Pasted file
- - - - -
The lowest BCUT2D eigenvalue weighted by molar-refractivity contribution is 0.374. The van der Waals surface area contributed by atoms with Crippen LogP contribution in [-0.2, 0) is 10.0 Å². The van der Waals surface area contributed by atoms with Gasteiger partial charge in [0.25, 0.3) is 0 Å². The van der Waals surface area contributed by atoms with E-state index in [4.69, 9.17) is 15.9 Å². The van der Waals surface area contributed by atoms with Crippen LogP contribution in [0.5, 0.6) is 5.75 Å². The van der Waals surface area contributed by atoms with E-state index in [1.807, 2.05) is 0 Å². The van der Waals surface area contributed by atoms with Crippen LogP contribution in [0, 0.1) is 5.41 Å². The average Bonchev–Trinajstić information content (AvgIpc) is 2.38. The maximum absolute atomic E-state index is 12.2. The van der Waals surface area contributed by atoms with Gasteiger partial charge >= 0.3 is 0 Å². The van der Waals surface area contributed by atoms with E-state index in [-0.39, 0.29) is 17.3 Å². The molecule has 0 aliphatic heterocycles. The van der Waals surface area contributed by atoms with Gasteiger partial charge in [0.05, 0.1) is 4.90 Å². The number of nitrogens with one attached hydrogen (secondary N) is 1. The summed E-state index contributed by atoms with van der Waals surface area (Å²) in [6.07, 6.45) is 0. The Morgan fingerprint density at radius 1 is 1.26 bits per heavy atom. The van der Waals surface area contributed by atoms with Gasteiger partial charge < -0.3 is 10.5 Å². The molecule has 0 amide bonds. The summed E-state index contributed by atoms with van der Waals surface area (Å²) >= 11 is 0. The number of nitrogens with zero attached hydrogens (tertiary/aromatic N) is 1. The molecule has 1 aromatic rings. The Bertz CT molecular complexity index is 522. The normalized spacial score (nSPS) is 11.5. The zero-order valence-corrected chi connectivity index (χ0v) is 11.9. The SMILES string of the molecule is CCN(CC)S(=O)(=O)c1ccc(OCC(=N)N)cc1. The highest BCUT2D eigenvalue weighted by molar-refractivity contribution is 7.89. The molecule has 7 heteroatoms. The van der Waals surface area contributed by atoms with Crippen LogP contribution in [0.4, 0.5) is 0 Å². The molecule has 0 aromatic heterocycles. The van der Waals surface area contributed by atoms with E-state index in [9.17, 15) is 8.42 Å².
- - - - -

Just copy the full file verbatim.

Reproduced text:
The lowest BCUT2D eigenvalue weighted by molar-refractivity contribution is 0.374. The van der Waals surface area contributed by atoms with Crippen LogP contribution in [-0.2, 0) is 10.0 Å². The van der Waals surface area contributed by atoms with Gasteiger partial charge in [0.25, 0.3) is 0 Å². The van der Waals surface area contributed by atoms with E-state index in [4.69, 9.17) is 15.9 Å². The van der Waals surface area contributed by atoms with Crippen LogP contribution in [0.5, 0.6) is 5.75 Å². The van der Waals surface area contributed by atoms with E-state index in [1.807, 2.05) is 0 Å². The van der Waals surface area contributed by atoms with Crippen LogP contribution in [0, 0.1) is 5.41 Å². The average Bonchev–Trinajstić information content (AvgIpc) is 2.38. The maximum absolute atomic E-state index is 12.2. The van der Waals surface area contributed by atoms with Gasteiger partial charge >= 0.3 is 0 Å². The van der Waals surface area contributed by atoms with E-state index in [-0.39, 0.29) is 17.3 Å². The molecule has 0 aliphatic heterocycles. The van der Waals surface area contributed by atoms with Gasteiger partial charge in [0.05, 0.1) is 4.90 Å². The number of nitrogens with one attached hydrogen (secondary N) is 1. The summed E-state index contributed by atoms with van der Waals surface area (Å²) in [6.07, 6.45) is 0. The Morgan fingerprint density at radius 1 is 1.26 bits per heavy atom. The van der Waals surface area contributed by atoms with Gasteiger partial charge < -0.3 is 10.5 Å². The molecule has 0 amide bonds. The summed E-state index contributed by atoms with van der Waals surface area (Å²) >= 11 is 0. The number of nitrogens with zero attached hydrogens (tertiary/aromatic N) is 1. The molecule has 1 aromatic rings. The Bertz CT molecular complexity index is 522. The normalized spacial score (nSPS) is 11.5. The zero-order valence-corrected chi connectivity index (χ0v) is 11.9. The SMILES string of the molecule is CCN(CC)S(=O)(=O)c1ccc(OCC(=N)N)cc1. The highest BCUT2D eigenvalue weighted by molar-refractivity contribution is 7.89. The molecule has 7 heteroatoms. The van der Waals surface area contributed by atoms with Crippen LogP contribution in [0.4, 0.5) is 0 Å². The molecule has 0 aromatic heterocycles. The van der Waals surface area contributed by atoms with E-state index in [9.17, 15) is 8.42 Å².